By Caitríona Cox.
“Show me a hero and I’ll write you a tragedy” – F. Scott Fitzgerald
In recent weeks praise for ‘Healthcare Heroes’ has been plentiful in the media, with The Mirror even launching a campaign for all healthcare workers to receive a medal for their work. The weekly ‘Clap for Carers’ in the UK became a focal point, providing an opportunity for the public to visibly demonstrate their support for ‘NHS heroes’.
Increasingly, healthcare workers themselves have voiced discomfort at being labelled heroic. Few chose to enter healthcare professions solely out of a selfless desire to help others, and now the heroism narrative being thrust upon them sits uneasily.
In the COVID-19 pandemic, the risks to healthcare workers are appreciably greater than those encountered in normal practice. In addition to risk of contracting the infection, other costs include physical and mental exhaustion, and considerable emotional pain. We might thus argue that although some personal risk is inherent in working in healthcare, these risks are so amplified currently that descriptions of heroism are justified. The widespread use of militaristic language in the coverage of the pandemic has further fostered the image of frontline staff acting heroically in the ‘battle’ against the virus.
It is thus understandable that the language of heroism has been invoked to praise healthcare workers for their actions. Yet such language can have potentially negative consequences.
The question of what is expected of healthcare workers in a pandemic – in particular with regard to what level of personal risk they should shoulder – is a complex one. Hollow dependence upon the narrative of healthcare workers as ‘heroes’ oversimplifies the issue, providing a potentially damaging and morally vacuous evaluation of an important topic.
Healthcare workers have a clear and limited duty to treat during the COVID-19 pandemic, which can be grounded in a broad social contract and is strongly associated with certain reciprocal duties that society has towards healthcare workers. In my forthcoming paper, entitled “‘Healthcare Heroes’: problems with media focus on heroism from healthcare workers during the COVID-19 pandemic”, I argue that the heroism narrative can be damaging. It emphasises ideas about self-sacrifice but does not adequately recognise the importance of reciprocity, or that there are limits to the levels of personal risk that we can expect healthcare workers to shoulder. It stifles meaningful, and much needed, discussion about the obligations healthcare workers have to work, and through its implication that all healthcare workers have to be heroic, it can have negative psychological effects on workers themselves.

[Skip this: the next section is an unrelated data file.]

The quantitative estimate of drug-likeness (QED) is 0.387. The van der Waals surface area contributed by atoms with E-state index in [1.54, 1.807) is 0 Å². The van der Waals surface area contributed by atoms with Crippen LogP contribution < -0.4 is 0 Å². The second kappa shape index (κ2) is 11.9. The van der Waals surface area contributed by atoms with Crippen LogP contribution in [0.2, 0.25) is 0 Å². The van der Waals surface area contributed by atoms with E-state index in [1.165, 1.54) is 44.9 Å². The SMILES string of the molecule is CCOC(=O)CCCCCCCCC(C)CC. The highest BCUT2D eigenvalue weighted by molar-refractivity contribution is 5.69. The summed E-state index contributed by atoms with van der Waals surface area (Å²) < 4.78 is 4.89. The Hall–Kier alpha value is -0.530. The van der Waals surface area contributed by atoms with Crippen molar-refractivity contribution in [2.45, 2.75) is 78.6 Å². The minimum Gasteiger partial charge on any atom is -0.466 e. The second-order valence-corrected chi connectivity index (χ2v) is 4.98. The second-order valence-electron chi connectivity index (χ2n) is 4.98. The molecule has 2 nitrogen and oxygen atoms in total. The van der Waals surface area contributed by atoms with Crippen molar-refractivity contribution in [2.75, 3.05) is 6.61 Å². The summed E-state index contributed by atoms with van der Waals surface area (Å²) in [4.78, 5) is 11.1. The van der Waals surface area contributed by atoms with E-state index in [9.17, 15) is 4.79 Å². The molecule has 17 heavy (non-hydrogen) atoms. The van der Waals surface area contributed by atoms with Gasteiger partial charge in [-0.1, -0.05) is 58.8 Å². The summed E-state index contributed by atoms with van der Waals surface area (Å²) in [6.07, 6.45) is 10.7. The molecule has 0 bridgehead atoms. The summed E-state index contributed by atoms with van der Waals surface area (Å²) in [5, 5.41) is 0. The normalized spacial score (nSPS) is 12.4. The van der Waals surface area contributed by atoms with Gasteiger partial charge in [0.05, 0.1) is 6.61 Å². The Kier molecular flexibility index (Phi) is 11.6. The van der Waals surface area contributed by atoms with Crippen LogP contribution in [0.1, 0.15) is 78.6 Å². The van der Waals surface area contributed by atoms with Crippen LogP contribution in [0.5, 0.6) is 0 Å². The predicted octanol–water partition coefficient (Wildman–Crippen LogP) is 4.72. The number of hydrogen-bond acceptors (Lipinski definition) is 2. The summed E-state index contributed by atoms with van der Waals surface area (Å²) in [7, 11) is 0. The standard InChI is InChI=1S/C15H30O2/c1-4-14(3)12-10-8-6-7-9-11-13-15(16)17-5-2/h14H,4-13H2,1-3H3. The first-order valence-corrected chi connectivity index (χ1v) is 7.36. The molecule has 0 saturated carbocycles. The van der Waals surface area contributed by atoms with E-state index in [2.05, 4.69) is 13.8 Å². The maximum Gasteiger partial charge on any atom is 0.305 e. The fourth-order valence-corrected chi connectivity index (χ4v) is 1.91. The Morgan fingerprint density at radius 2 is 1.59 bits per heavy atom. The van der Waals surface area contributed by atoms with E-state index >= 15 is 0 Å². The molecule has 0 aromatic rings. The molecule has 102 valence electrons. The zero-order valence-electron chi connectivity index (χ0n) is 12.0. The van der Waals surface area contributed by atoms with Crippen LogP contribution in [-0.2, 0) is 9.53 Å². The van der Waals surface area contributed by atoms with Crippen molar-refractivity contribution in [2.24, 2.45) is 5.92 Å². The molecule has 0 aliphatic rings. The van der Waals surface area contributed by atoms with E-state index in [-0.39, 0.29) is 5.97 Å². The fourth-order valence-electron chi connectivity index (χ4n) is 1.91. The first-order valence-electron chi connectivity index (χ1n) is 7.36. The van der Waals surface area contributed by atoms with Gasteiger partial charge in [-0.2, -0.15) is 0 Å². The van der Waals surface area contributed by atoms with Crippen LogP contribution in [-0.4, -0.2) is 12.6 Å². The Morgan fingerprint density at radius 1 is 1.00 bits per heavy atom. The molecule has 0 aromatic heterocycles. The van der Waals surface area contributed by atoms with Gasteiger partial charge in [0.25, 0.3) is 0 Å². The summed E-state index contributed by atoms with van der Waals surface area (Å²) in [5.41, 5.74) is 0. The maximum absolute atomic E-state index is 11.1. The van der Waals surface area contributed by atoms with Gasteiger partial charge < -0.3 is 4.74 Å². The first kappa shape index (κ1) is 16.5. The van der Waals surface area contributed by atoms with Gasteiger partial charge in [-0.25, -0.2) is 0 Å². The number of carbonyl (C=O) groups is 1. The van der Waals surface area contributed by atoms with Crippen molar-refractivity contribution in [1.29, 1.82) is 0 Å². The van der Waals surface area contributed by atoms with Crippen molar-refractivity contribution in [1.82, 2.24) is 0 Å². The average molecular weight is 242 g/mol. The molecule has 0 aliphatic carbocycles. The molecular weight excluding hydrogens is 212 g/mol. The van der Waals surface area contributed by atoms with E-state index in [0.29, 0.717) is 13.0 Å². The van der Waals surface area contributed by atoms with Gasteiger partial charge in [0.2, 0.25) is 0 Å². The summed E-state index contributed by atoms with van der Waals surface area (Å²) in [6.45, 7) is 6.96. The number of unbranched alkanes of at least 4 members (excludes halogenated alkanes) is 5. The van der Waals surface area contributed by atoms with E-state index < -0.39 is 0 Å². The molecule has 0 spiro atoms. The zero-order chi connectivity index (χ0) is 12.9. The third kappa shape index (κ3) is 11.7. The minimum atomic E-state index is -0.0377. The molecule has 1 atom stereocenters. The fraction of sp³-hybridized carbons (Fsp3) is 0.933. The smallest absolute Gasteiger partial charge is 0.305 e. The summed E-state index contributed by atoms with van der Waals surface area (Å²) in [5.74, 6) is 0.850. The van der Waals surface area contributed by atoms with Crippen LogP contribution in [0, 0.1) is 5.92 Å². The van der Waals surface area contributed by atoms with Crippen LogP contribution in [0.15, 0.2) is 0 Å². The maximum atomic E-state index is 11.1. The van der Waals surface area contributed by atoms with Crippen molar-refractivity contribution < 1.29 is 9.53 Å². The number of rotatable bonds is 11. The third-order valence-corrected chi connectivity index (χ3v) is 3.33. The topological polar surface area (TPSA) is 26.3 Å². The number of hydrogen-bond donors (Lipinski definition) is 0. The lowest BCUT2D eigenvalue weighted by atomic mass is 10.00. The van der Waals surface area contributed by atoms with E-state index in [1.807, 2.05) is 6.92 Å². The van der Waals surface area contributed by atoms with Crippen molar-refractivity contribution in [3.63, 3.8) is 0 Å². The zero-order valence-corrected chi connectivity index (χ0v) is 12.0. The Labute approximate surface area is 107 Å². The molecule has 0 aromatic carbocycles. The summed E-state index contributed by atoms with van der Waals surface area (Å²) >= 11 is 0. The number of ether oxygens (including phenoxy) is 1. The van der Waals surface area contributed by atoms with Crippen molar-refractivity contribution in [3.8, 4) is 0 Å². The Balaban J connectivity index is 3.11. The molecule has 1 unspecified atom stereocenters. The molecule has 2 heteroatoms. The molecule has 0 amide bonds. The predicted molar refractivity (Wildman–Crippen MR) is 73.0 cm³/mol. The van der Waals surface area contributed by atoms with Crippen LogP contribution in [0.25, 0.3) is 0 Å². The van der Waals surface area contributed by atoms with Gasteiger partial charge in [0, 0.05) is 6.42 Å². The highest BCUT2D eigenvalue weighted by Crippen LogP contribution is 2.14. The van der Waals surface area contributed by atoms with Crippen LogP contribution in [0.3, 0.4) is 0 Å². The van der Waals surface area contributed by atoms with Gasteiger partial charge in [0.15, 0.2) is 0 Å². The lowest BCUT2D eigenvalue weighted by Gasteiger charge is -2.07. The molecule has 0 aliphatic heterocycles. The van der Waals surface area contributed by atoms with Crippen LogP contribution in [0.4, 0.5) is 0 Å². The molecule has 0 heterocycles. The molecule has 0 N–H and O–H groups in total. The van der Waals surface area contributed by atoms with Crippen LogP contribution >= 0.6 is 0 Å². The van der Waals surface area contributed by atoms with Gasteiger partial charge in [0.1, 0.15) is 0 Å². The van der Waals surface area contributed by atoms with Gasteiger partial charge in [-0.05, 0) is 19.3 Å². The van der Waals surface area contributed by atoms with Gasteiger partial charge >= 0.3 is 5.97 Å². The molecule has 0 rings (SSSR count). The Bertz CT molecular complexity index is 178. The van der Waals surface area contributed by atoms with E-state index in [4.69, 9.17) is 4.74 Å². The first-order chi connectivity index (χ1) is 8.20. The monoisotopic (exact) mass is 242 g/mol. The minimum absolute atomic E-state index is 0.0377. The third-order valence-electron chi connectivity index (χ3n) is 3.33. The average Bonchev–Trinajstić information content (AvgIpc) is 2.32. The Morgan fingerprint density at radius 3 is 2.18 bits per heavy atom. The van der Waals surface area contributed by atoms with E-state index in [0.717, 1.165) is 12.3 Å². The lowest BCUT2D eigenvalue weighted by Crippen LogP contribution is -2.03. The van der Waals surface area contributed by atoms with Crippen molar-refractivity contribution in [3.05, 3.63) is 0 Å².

Recognising the difficult and incredibly valuable work performed by healthcare workers during the current COVID-19 pandemic is an important part of society’s response to it. We should, however, strive to do this without invoking the language of heroism.
If you are reading this now as someone who does not work in healthcare, you might ask: how, if not by praising healthcare workers as heroes or clapping them every Thursday, can I show support? What can I do to meaningfully help those who are putting themselves at personal risk to care for the sick during this pandemic?
Consider how you can facilitate a move away from focusing on stories on individual heroism, towards a narrative which more strongly ties the duty of healthcare workers to treat to society’s reciprocal obligations. You can fulfil these obligations in a number of ways:
- Supporting efforts by healthcare institutions to provide healthcare workers with adequate personal protective equipment.
- Adhering to social distancing measures and other lockdown rules.
- Taking actions to minimise the spread of infection as advised by public health bodies, such as wearing a face mask when travelling on public transport and regularly hand-washing.
- Playing a role in helping to hold the Government to account in their management of the pandemic; not allowing the heroism narrative to be employed as a political tool to deflect attention away from errors.
- Playing a role in supporting the healthcare system both during the pandemic and in normal times, by paying taxes and supporting governments that adequately fund the NHS.
If you praise healthcare workers as heroic, yet you do not adhere to social distancing, you fundamentally fail to fulfil your own obligations to healthcare workers. If you support campaigns to award healthcare workers with medals, but you do not endorse efforts to pay them fairly or provide them with support, training and resources to perform their duties properly, you do not provide real assistance.
By considering how you can fulfil your obligations to healthcare workers, you support them in a way which is both more meaningful and more ethically sound than merely praising them as ‘heroic’.
We need to critically examine, as a society, what duties we think healthcare workers have to work in this pandemic, what the reasonable limits to these duties are, and how we can reciprocally support them. This paper strongly recommends reframing the narrative away from ‘heroism’, towards how society can support healthcare workers to deliver care.
Paper title: ‘Healthcare Heroes’: problems with media focus on heroism from healthcare workers during the COVID-19 pandemic.
Author(s): Caitríona L Cox
Affiliations: The Healthcare Improvement Studies (THIS) Institute at the University of Cambridge
Competing interests: None
Social media accounts of post author(s): @caitriona_cox